Germany’s offshore wind journey started a new chapter July 12 as the country’s regulator named energy giants BP and TotalEnergies as top bidders in an auction that brought in €12.6 billion (US$14 billion).
The winning bids mark both companies’ entry to the German offshore wind market amid a push toward development of lower-carbon energy resources.
Four sites were up for grabs—three in the North Sea and one in Baltic Sea—with a total combined volume of 7 gigawatts (GW), according to German energy regulator Bundesnetzagentur. The auction, which utilized a dynamic bidding process for the first time after several zero cents per kilowatt hour (kWh) were submitted, took place as Germany targets 30 GW of offshore wind capacity by 2030.
“The results confirm the attractiveness of investing in offshore wind energy in Germany,” said Klaus Müller, president of the Bundesnetzagentur. “Competition in offshore wind power has never been so high.”
BP landed rights to develop two sites, with winning bids of €1.83 million/MW for site N-11.1 in the North Sea and a bid of €1.56 million/MW for another site in the North Sea. Located in water depths of about 40 m, the sites have combined generating capacity of 4 GW.
Total bids for BP were about €$6.7 billion (US$7.46 billion).
The company said it aims to have the projects, which will use fixed-bottom turbines because of shallow depths, connected to the grid by year-end 2030.
“These awards are a huge milestone for BP’s decarbonization plans in Germany and are a strong reflection of our wider strategy,” Anja-Isabel Dotzenrath, BP’s executive vice president of gas and low carbon energy, said in a news release. “The renewable power we aim to produce will anchor the significant demand we expect for green electrons for our German operations, from a whole host of products and services including green hydrogen and biofuels production, electric mobility growth and refinery decarbonization.”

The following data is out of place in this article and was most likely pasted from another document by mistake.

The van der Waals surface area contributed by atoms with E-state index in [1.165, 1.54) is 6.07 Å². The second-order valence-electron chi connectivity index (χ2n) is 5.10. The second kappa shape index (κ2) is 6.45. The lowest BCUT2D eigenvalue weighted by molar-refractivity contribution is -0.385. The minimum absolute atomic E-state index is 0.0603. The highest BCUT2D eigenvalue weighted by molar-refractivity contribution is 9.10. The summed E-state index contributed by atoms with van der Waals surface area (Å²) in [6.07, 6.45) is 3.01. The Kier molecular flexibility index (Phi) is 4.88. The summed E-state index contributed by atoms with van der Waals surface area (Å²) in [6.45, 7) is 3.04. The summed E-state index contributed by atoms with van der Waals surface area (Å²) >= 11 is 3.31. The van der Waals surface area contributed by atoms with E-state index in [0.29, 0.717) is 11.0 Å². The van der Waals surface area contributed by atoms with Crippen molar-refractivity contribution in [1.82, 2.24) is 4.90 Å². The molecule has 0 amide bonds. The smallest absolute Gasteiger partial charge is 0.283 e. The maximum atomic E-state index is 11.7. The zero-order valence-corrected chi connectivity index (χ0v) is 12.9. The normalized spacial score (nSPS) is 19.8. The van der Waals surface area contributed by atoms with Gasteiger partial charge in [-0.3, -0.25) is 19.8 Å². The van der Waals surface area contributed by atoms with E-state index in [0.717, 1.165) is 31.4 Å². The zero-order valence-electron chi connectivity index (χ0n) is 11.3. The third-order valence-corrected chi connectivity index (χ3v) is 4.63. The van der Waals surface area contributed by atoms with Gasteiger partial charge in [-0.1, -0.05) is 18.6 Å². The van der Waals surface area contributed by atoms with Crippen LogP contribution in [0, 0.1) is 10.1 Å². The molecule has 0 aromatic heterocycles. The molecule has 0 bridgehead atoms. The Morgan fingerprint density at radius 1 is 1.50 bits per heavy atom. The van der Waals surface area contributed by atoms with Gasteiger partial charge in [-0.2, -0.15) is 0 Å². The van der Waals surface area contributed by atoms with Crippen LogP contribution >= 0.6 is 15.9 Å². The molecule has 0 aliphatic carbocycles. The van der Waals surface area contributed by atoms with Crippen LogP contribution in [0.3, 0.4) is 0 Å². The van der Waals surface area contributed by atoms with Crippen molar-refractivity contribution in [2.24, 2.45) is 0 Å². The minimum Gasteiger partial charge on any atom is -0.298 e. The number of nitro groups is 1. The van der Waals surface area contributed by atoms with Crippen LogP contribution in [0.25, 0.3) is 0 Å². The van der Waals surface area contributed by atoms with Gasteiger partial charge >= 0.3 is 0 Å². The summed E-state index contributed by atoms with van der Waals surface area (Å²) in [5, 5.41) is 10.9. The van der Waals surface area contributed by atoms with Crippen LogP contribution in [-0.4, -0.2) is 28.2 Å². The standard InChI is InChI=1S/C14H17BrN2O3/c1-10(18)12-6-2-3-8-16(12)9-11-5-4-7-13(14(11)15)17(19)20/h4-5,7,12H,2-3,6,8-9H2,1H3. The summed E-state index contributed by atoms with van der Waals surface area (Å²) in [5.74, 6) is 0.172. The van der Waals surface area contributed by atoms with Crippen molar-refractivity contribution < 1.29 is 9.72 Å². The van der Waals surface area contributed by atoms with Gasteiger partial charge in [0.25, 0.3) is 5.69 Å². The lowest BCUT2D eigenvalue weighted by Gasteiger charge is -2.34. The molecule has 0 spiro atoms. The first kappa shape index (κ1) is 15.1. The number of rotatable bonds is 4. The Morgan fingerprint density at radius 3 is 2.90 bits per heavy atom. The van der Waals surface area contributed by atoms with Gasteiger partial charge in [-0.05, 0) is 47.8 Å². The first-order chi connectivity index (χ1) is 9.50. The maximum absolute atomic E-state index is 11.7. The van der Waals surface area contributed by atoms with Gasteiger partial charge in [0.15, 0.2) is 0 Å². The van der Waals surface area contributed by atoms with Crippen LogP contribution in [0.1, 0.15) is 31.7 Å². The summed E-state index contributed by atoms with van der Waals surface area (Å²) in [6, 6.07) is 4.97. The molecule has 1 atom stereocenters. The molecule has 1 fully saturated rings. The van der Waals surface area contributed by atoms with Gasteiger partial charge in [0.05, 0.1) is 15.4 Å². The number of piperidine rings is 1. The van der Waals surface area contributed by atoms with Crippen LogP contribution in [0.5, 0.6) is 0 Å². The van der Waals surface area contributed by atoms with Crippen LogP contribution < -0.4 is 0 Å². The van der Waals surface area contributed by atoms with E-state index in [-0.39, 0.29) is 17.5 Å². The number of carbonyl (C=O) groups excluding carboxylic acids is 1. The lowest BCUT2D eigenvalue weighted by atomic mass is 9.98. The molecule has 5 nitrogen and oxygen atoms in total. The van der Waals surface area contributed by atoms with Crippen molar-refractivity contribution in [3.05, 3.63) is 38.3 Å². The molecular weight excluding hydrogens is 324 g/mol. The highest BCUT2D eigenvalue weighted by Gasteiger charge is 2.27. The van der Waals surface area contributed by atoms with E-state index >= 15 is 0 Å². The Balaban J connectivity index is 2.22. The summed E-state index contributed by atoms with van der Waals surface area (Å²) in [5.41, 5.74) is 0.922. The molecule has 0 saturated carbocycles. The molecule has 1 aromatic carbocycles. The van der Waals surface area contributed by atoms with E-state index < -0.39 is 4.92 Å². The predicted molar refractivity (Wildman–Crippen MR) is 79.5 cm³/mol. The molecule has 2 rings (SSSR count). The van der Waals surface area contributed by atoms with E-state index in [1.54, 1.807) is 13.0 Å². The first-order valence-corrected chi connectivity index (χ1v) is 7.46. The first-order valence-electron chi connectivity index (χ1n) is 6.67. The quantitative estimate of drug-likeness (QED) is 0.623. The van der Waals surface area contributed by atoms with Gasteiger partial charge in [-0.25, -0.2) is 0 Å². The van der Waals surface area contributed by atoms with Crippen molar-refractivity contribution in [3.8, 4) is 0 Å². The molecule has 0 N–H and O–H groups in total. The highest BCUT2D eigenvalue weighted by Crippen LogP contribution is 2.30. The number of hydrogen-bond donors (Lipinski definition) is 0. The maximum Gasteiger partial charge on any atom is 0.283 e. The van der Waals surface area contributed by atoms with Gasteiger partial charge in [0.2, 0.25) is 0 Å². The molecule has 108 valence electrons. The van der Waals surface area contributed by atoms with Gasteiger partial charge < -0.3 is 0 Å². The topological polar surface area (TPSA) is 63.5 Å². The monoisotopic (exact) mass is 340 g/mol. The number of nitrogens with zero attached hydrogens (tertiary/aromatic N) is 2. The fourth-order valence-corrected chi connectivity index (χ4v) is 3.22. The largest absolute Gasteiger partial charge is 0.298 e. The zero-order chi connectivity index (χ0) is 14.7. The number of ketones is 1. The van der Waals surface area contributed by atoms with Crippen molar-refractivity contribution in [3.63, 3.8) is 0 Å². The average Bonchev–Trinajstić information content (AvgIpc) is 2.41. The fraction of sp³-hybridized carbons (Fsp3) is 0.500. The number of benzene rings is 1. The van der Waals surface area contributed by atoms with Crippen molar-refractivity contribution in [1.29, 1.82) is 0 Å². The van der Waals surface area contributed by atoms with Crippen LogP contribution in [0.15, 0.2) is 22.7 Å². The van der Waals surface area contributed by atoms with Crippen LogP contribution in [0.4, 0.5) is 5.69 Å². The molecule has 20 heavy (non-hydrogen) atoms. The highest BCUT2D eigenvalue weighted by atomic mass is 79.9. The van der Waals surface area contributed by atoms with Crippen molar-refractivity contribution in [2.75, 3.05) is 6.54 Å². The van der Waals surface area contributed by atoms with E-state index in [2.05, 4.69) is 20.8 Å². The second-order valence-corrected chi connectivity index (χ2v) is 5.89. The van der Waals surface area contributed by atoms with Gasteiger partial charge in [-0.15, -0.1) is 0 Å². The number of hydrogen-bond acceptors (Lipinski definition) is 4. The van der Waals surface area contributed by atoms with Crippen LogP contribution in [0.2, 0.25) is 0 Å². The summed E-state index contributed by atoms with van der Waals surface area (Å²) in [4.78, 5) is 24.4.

TotalEnergies was awarded two concessions: a 200 sq km site in the North Sea capable of producing 2 GW of electricity and a 100 sq km, 1 GW site in the Baltic Sea with a 1 GW potential. Together, the wind farms will produce enough electricity to power 3 million homes, the company said. Bids for the two sites totaled about €5.8 billion (US$6.46 billion).
“Our entry into offshore wind power in Germany, Europe's largest electricity market, is a key step in the implementation of our strategy to become an integrated profitable player in the electricity markets,” said TotalEnergies CEO Patrick Pouyanné. “After the commissioning of a floating LNG regasification unit at the Lubmin terminal in January 2023, this is a further commitment by TotalEnergies to deploy our multi-energy strategy in Germany and contribute to the country's and Europe’s energy security.”
BP and TotalEnergies emerged as the top bidders following successive bidding rounds, which reached as high as 72 rounds for the lone Baltic Sea concession.
The regulator said 90% of the proceeds from the offshore wind auctions will go toward reducing electricity costs. Another 5% will be used for marine nature conservation and promotion of sustainable fishing.
The latest offshore wind wins boosts BP’s global offshore wind pipeline to 9.2 GW net, BP said.
TotalEnergies global offshore wind portfolio has 11 GW of projects in development, under construction and in production, the company said, excluding Germany.
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